A new online project at Virginia Commonwealth University in Richmond tracks the growth of the Ku Klux Klan in the United States between 1915 and 1940. The Klan first emerged after the Civil War but quickly faded as southern legislators were able to reestablish means other than violence to maintain racial segregation following the end of Reconstruction.
But the Klan reemerged in the early part of the twentieth century. At its height in the 1920s, there were more than 2,000 local chapters of the Klan with as many as 8 million members.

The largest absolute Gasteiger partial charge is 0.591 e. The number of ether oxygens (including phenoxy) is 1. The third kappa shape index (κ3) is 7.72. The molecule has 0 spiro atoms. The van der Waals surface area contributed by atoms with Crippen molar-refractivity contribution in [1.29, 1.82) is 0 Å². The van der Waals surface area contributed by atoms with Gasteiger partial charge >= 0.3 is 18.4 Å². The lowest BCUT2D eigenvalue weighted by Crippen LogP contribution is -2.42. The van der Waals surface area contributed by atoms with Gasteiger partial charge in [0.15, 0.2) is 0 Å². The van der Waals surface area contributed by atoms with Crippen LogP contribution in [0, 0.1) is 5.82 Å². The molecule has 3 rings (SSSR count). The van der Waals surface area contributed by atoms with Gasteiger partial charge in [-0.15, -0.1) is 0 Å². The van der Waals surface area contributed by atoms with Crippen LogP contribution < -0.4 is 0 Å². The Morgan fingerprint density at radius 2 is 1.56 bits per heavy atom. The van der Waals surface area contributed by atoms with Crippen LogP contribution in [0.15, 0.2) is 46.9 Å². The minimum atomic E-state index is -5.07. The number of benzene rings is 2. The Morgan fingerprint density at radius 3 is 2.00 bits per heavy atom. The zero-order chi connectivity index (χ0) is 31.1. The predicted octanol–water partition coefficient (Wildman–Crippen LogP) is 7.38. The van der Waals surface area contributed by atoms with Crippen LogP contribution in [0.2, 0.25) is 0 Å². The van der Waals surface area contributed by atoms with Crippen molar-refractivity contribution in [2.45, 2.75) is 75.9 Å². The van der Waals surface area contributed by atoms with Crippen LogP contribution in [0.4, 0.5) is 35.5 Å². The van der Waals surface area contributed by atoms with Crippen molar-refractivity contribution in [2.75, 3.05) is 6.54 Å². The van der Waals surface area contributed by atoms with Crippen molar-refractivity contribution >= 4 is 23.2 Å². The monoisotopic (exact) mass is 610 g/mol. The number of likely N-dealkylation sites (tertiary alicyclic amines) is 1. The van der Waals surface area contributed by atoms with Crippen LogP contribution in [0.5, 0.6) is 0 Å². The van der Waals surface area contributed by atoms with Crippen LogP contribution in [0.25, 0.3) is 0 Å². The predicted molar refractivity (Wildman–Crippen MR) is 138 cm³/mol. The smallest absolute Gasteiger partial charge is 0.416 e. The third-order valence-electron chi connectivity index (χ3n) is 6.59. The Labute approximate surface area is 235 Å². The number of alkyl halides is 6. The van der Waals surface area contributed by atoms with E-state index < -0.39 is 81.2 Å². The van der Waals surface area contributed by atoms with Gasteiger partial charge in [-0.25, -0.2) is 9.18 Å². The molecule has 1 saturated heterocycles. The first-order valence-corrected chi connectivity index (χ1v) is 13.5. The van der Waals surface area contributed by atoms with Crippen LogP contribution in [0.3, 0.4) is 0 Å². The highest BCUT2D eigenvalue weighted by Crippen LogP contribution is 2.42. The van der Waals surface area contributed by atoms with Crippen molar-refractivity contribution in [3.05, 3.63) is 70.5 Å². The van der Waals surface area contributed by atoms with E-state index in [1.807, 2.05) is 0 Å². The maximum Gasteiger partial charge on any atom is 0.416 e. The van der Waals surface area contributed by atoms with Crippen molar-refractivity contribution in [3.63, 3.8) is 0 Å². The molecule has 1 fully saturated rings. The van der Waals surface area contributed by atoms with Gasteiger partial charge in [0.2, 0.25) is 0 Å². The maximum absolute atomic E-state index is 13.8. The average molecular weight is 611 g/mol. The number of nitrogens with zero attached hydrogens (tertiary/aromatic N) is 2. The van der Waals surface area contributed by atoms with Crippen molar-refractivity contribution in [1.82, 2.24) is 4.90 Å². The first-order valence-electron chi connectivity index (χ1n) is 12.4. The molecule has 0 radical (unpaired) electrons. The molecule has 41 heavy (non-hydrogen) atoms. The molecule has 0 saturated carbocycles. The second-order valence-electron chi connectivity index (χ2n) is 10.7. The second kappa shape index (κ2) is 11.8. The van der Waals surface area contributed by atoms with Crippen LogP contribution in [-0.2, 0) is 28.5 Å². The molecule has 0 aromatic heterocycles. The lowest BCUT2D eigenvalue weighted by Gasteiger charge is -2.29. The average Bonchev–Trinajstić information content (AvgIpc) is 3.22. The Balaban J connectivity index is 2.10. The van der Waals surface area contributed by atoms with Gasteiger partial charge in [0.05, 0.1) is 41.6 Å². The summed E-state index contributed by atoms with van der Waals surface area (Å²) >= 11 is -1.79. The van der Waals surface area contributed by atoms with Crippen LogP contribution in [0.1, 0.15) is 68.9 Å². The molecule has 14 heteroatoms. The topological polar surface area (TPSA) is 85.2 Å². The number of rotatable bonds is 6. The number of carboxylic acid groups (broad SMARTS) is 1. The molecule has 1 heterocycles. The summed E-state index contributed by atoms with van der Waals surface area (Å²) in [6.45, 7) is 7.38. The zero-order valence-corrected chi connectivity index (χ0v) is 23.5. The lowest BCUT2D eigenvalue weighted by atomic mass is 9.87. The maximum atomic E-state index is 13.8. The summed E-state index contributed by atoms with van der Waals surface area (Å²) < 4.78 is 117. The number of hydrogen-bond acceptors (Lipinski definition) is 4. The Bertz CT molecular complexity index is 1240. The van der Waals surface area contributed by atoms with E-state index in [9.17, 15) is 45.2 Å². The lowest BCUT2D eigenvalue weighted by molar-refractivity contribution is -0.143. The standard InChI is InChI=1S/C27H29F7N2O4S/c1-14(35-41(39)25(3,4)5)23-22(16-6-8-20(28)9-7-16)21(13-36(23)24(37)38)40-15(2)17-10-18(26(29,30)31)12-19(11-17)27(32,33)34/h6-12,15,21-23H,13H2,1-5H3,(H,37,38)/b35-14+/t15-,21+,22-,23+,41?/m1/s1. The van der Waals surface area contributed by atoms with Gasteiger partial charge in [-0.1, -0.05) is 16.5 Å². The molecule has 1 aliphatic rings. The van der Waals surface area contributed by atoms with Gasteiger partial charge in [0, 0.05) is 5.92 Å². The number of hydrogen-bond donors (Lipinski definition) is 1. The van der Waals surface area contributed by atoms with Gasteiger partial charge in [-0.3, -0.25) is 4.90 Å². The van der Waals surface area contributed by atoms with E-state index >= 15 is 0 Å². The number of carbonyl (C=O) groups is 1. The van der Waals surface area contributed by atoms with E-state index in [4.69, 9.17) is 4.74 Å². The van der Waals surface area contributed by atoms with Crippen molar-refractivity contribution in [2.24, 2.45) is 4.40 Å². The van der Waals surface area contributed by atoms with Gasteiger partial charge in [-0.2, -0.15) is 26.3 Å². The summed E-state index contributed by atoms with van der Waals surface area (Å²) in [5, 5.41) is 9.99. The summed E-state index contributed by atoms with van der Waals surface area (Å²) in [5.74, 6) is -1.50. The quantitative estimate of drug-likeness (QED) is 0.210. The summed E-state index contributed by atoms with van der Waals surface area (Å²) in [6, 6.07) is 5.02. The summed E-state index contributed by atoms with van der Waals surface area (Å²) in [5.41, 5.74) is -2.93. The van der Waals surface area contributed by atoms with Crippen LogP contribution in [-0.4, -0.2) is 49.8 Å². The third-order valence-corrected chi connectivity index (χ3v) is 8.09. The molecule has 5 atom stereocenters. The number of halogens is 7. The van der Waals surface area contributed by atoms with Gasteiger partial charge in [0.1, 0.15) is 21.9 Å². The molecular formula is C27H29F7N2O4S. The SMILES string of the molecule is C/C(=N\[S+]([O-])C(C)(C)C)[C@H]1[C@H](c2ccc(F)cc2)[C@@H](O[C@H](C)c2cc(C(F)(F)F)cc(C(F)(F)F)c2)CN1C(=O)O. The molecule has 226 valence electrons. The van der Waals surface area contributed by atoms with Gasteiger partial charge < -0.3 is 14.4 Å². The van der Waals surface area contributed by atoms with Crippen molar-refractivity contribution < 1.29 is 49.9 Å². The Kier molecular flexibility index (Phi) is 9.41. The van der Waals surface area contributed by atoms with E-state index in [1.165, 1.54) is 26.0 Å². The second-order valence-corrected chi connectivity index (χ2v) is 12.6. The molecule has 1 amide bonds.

The new project allows visitors to the site to see a map which shows how the Klan grew and spread across the country. John Kneebone, an associate professor of history at Virginia Commonwealth University, says that “this map shows you just can’t say ‘Oh, it was those crazy people in the South.’ The KKK was in the mainstream. Everywhere there was population, there was the Klan.”
Professor Kneebone notes that his research includes only those chapters that he was able to identify from Klan literature and local newspapers. There may have been many more chapters that chose to keep their organizations secret.